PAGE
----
“I would like to state that I have no complaint, and have not made a complaint about the surgery carried out by Dr Wojciech Waclawowicz at the EMC Hospital in Wroclaw Poland. You wrote of my being “unhappy with the procedure at the hospital”. Quite the contrary, the treatment I had there was first class.”
Fast forward to the present day, and the story laid out in the Mail on Sunday is quite different. In the seven months since undergoing ‘first class’ treatment, Ms J’s account has changed quite dramatically.
What, you may be entitled to wonder, could have caused a patient to go from disputing the price of a medical bill to attempting to cripple a business by attacking it from all angles – including attacks on its after-care programme and questioning the competence of its surgeons and nurses?
There is a lot of evidence we could produce to address this question. Much of this evidence, however, would paint the complainant – Ms J – in an extremely unflattering light and would certainly call into question her emotional stability. That is not something we are willing to do if at all possible. Criticising customers is not in our nature – even one whose experience with Secret Surgery may have ended acrimoniously.
Since deciding, in December 2012, that she was unhappy with the service she had received, Ms J went on to send us hundreds of emails and countless social media comments, many of them despatched within seconds of one another they targeted staff, friends, family and an estimated 70% of our precious clients too. Keeping up with her scattershot correspondence became a full-time job in its own right. In the end, we offered Ms J £400 for her expenses (her initial request) which quickly escalated to £850 and then £1050 which we agreed to if she would refrain from her campaign of online harassment. Please note that Ms J’s latest request for money was £2,000 which we will not honour.
From the hundreds of emails we received, we will publish just one extract that is indicative of Ms J’s state of mind:
“If [Angela] wants to pay me today, then the trouble stops here. I have much more planned, and will not stop until she is ruined…If she doesn’t pay, then she gets what is coming to her, believe me it is about to get much much worse…. if she can confirm today that she has paid the money into my account, then I will stop all attacks on her. She will have to be quick though…If she wants me to stop, she needs to pay this afternoon, and quickly! I will give her until 3pm to transfer the money, and confirm it to me…I am happy to stop if she pays me. I need confirmation today. I would need to ring the bank to confirm it has been paid.”
Some people may read that as the words of a wronged patient. Others may call it for what it is: blackmail.
It’s sad that what should have been a routine operation – no different from hundreds of others successfully performed at the same facility – should have come to this. Perhaps, over the course of three years, it was inevitable that one customer would have cause to express dissatisfaction. As the adage goes, you can’t please all of the people all of the time. Nevertheless, it hurts to have had our reputation trashed in the press by an individual who has waged a relentless vendetta against Secret Surgery.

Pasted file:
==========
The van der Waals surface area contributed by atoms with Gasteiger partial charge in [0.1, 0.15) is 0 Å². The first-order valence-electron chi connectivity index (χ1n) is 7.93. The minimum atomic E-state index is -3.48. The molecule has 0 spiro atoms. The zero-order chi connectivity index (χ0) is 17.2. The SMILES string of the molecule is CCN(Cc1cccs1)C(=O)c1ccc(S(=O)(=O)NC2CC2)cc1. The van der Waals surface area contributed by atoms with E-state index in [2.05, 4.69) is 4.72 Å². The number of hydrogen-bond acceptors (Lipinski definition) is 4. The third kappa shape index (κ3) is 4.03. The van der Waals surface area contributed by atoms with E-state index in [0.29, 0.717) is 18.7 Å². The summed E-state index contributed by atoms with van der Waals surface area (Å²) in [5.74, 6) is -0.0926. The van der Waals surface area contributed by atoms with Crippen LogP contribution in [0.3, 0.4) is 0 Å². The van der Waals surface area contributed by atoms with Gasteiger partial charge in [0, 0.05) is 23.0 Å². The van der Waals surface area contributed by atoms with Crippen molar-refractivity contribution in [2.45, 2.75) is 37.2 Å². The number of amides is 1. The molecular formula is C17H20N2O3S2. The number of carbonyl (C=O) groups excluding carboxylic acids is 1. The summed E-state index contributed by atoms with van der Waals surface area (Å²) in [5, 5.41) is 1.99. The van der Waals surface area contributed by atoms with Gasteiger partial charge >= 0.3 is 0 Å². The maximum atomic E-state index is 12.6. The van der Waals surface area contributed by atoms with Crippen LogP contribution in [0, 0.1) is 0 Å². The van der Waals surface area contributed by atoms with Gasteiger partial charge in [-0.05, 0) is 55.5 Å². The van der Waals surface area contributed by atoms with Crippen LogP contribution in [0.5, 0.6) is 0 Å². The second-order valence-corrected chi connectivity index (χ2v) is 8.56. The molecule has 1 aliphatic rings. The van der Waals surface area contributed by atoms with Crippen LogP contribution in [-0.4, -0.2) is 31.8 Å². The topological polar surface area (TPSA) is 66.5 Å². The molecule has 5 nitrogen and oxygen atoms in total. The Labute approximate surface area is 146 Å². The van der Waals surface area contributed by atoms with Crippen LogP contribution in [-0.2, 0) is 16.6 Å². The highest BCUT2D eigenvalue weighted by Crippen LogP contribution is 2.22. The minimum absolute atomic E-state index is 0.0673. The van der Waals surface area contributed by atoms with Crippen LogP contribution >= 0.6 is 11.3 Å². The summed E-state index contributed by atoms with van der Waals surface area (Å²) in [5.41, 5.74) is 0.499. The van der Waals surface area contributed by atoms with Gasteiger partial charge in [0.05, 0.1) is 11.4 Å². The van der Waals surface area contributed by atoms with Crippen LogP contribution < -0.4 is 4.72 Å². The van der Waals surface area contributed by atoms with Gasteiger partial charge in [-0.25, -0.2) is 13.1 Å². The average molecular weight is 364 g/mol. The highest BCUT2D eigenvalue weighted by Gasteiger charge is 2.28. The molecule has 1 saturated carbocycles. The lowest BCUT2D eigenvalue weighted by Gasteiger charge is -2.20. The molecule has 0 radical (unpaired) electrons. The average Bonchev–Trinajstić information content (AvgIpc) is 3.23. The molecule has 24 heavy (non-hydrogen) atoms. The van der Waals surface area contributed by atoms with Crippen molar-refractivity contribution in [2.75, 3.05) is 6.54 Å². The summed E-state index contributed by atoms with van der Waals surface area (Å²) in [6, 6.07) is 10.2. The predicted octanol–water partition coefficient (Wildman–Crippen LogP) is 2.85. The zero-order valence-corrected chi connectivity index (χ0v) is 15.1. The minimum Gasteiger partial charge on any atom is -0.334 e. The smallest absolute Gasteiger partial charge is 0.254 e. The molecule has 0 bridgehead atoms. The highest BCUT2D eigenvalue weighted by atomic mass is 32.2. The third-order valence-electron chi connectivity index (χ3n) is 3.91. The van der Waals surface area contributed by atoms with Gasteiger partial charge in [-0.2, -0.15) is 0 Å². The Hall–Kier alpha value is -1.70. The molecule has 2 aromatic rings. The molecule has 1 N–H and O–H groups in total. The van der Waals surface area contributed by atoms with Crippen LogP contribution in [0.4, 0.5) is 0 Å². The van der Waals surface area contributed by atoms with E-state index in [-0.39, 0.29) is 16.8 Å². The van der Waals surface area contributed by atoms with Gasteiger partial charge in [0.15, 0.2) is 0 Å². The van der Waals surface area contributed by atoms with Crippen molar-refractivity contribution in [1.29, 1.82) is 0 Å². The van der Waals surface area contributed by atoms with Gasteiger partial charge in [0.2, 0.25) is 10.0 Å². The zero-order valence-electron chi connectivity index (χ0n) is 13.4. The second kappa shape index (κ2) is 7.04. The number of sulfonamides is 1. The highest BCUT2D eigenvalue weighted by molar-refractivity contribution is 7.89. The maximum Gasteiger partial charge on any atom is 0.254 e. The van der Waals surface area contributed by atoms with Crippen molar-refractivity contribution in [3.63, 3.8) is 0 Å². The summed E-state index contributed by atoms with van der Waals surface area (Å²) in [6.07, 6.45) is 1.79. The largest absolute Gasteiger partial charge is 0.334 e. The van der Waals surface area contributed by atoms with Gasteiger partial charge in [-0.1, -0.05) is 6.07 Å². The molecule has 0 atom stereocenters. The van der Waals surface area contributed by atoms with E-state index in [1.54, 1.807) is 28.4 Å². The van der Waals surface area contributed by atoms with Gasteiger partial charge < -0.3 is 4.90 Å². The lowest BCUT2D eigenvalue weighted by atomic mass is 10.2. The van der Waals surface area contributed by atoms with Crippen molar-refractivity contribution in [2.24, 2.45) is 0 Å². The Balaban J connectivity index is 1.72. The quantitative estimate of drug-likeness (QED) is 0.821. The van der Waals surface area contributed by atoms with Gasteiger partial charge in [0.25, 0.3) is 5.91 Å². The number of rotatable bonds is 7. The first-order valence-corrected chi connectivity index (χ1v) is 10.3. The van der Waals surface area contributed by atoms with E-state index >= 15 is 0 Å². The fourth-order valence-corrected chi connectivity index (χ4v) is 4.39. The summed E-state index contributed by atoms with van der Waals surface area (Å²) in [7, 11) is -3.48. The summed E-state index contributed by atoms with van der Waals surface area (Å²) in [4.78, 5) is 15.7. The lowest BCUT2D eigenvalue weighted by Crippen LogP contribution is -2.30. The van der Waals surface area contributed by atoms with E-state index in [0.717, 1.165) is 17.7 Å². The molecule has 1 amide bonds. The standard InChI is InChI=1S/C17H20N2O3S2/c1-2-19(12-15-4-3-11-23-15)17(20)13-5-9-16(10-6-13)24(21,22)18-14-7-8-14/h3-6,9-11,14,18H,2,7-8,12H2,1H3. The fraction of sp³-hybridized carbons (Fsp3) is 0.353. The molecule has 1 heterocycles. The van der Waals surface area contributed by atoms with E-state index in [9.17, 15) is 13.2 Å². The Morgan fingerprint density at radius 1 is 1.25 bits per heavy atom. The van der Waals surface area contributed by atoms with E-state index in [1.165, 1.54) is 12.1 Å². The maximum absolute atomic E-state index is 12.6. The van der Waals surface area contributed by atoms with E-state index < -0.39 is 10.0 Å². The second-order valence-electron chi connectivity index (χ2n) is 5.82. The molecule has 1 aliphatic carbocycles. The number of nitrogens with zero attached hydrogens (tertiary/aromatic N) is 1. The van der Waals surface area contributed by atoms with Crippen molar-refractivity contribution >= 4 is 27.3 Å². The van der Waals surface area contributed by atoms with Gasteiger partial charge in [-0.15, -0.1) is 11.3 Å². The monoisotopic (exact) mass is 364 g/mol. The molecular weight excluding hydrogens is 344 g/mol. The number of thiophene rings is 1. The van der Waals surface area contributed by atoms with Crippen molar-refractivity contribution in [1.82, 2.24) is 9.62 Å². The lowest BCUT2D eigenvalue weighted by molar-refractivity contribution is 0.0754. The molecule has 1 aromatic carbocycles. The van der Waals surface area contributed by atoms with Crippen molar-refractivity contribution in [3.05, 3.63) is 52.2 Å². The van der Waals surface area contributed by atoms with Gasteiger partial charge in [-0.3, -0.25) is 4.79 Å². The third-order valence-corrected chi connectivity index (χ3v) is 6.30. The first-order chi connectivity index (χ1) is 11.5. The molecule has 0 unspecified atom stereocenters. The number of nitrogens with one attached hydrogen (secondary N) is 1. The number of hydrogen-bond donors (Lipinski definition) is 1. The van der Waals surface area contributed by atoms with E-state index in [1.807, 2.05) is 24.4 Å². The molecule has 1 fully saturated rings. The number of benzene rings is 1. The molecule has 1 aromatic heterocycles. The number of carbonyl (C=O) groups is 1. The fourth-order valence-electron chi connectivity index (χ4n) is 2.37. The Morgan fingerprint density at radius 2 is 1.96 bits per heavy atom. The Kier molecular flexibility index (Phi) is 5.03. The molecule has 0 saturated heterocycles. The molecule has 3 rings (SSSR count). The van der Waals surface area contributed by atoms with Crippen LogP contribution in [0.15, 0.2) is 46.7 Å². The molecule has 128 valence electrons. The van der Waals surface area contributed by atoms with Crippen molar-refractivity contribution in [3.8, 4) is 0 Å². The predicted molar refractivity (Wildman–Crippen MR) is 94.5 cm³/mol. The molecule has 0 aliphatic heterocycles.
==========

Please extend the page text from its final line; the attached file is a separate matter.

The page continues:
No one is perfect. Everybody gets things wrong occasionally. When we err, we have no qualms about holding our hands up and admitting it. We’re certainly not too proud to confess when we’re in the wrong. Looking back at Ms J’s cancelled hospital visit and the subsequent fallout with hindsight, however, there is little we could or would have done differently.
All we can do is tell our side of the story, which is what we’ve done. We’ve endeavoured not to be vengeful, dismissive or scathing of Miss J and her concerns. We would politely suggest that her actions over the past nine months have vindicated the hospital’s original decision not to go through with the scheduled operation. Despite all of the foregoing, however, we bear the individual no ill will.
On a secondary point; It amazes me how many Industry professionals are quick to judge without being fully furnished with the facts. A Doctor would never diagnose a patients illness without having the appropriate Information, test and checks to hand and this scenario is no different. For the record EMC Instytut Medyczny is a multi-award winning and the largest private hospital chain in Poland and I’d go as far to say they’d put their money where their mouth is and openly welcome any Industry professionals to investigate and make an educated critique… You may even learn a thing or too!
Publicity is like poison: it doesn’t hurt unless you swallow it. If you would like to hear Ms J’s side of the story, you’ll find her account in today’s Mail on Sunday. In spite of the many falsehoods and distortions contained within the story, we have no reason to shy away from its existence.
In times of conflict, the manner in which you respond to bad publicity defines you as a company. This is our truth. Thank you for reading.
MD & Founder – Secret Surgery Ltd